1 Samuel 7
Darby's Bible Synopsis
And the men of Kirjathjearim came, and fetched up the ark of the LORD, and brought it into the house of Abinadab in the hill, and sanctified Eleazar his son to keep the ark of the LORD.
Samuel begins to act, by his testimony, upon the conscience of the people, and to put away that which weakened them by dishonouring God. He tells them that, if they will turn to Jehovah with all their heart, they must put away the strange gods, and serve Jehovah alone. A mingled worship was intolerable. Then would Jehovah deliver them. The prophet Samuel is now the meeting-point between the people and God. God now acknowledges him alone.

The ark is not found again in its place until the king chosen of God is established on the throne; it is only placed entirely in God's order when the son of David rules in peace and in strength at Jerusalem [See Note #1]. It is consulted once (1 Samuel 14:18-19), but its presence is without effect and without power. It exists, but in connection with those in whom faith and integrity were no longer found, so that nothing resulted from it. It the rather proved that God was elsewhere, or at least that He wrought elsewhere.

But we will pursue the history. At Samuel's call the strange gods are put away. The people gather around him, that he may pray for them. They offer no sacrifice; they draw water and pour it out upon the ground in token of repentance (see 2 Samuel 14:14); they fast and confess their sin. Samuel judges them there. But if Israel assembles, even for humiliation, the enemy at once bestirs himself in opposition; he will tolerate no act which places the people of God in a position which recognises Him as God. The Israelites are alarmed, and have recourse to Samuel's intercession. Samuel offers a sacrifice [See Note #2], token of entire surrender of self to the Lord, and of the people's relationship with Him; but it is not before the ark. He entreats Jehovah, his prayer is heard, and the Philistines are smitten before Israel. And it was not an exceptional case, although they lost nothing of their formidable character, or of their hatred for Israel. Samuel brings down God's blessing upon the people, and the hand of Jehovah was against the Philistines all the days of Samuel.

The cities of Israel were restored. There was peace between Israel and the Amorites. Samuel judged Israel at Ramah and built an altar there. All this is an exceptional and extraordinary position for Israel, in which they depended entirely on Samuel, who, while living himself as a patriarch, as though there were no tabernacle, becomes, through his own relationship with God, by faith, the support and upholder of the people, who in fact had no other.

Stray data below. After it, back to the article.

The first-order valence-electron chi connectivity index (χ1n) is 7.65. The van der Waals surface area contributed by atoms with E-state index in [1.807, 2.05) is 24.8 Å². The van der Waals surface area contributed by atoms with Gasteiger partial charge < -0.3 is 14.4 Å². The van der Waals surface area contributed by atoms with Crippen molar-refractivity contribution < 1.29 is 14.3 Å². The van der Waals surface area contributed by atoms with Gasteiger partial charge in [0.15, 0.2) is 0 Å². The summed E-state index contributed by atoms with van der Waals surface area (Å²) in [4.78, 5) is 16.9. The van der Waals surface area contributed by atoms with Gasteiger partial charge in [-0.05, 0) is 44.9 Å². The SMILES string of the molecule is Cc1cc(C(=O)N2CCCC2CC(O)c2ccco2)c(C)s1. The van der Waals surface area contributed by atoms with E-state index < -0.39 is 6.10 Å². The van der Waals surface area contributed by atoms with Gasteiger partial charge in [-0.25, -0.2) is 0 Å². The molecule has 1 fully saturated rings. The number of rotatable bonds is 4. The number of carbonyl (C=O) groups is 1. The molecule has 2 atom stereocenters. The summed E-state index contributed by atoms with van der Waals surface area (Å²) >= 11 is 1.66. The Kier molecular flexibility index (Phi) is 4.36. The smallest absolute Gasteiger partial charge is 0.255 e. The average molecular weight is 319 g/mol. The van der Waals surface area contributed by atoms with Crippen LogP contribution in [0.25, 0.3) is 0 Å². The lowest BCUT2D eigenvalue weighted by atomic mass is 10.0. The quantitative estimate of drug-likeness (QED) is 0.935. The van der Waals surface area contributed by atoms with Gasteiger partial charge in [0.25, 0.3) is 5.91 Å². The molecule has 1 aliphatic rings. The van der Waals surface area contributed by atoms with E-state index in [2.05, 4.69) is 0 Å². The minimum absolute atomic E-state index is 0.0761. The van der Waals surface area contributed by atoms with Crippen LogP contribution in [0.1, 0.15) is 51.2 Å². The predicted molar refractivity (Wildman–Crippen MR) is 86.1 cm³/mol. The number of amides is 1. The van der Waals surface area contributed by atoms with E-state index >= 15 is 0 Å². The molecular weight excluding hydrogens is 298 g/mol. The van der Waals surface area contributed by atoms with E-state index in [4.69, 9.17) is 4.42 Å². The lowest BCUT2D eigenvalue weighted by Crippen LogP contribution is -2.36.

Note #1

Compare Psalm 78:60-61; Psalm 132. The ark is in connection with Sion, the seat of kingly grace. Solomon only, as the man of peace, could build the house.

Note #2

That is to say, a burnt-offering. This is remarkable. It was not sacrifice for sin, but sacrifice which recognised the relationship existing between the people and God. Christ only, as we have seen elsewhere, is the true burnt-offering.

And it came to pass, while the ark abode in Kirjathjearim, that the time was long; for it was twenty years: and all the house of Israel lamented after the LORD.
And Samuel spake unto all the house of Israel, saying, If ye do return unto the LORD with all your hearts, then put away the strange gods and Ashtaroth from among you, and prepare your hearts unto the LORD, and serve him only: and he will deliver you out of the hand of the Philistines.
Then the children of Israel did put away Baalim and Ashtaroth, and served the LORD only.
And Samuel said, Gather all Israel to Mizpeh, and I will pray for you unto the LORD.
And they gathered together to Mizpeh, and drew water, and poured it out before the LORD, and fasted on that day, and said there, We have sinned against the LORD. And Samuel judged the children of Israel in Mizpeh.
And when the Philistines heard that the children of Israel were gathered together to Mizpeh, the lords of the Philistines went up against Israel. And when the children of Israel heard it, they were afraid of the Philistines.
And the children of Israel said to Samuel, Cease not to cry unto the LORD our God for us, that he will save us out of the hand of the Philistines.
And Samuel took a sucking lamb, and offered it for a burnt offering wholly unto the LORD: and Samuel cried unto the LORD for Israel; and the LORD heard him.
And as Samuel was offering up the burnt offering, the Philistines drew near to battle against Israel: but the LORD thundered with a great thunder on that day upon the Philistines, and discomfited them; and they were smitten before Israel.
And the men of Israel went out of Mizpeh, and pursued the Philistines, and smote them, until they came under Bethcar.
Then Samuel took a stone, and set it between Mizpeh and Shen, and called the name of it Ebenezer, saying, Hitherto hath the LORD helped us.
So the Philistines were subdued, and they came no more into the coast of Israel: and the hand of the LORD was against the Philistines all the days of Samuel.
And the cities which the Philistines had taken from Israel were restored to Israel, from Ekron even unto Gath; and the coasts thereof did Israel deliver out of the hands of the Philistines. And there was peace between Israel and the Amorites.
And Samuel judged Israel all the days of his life.
And he went from year to year in circuit to Bethel, and Gilgal, and Mizpeh, and judged Israel in all those places.
And his return was to Ramah; for there was his house; and there he judged Israel; and there he built an altar unto the LORD.
Synopsis of the Books of the Bible, by John Nelson Darby [1857-62].
Text Courtesy of Internet Sacred Texts Archive.

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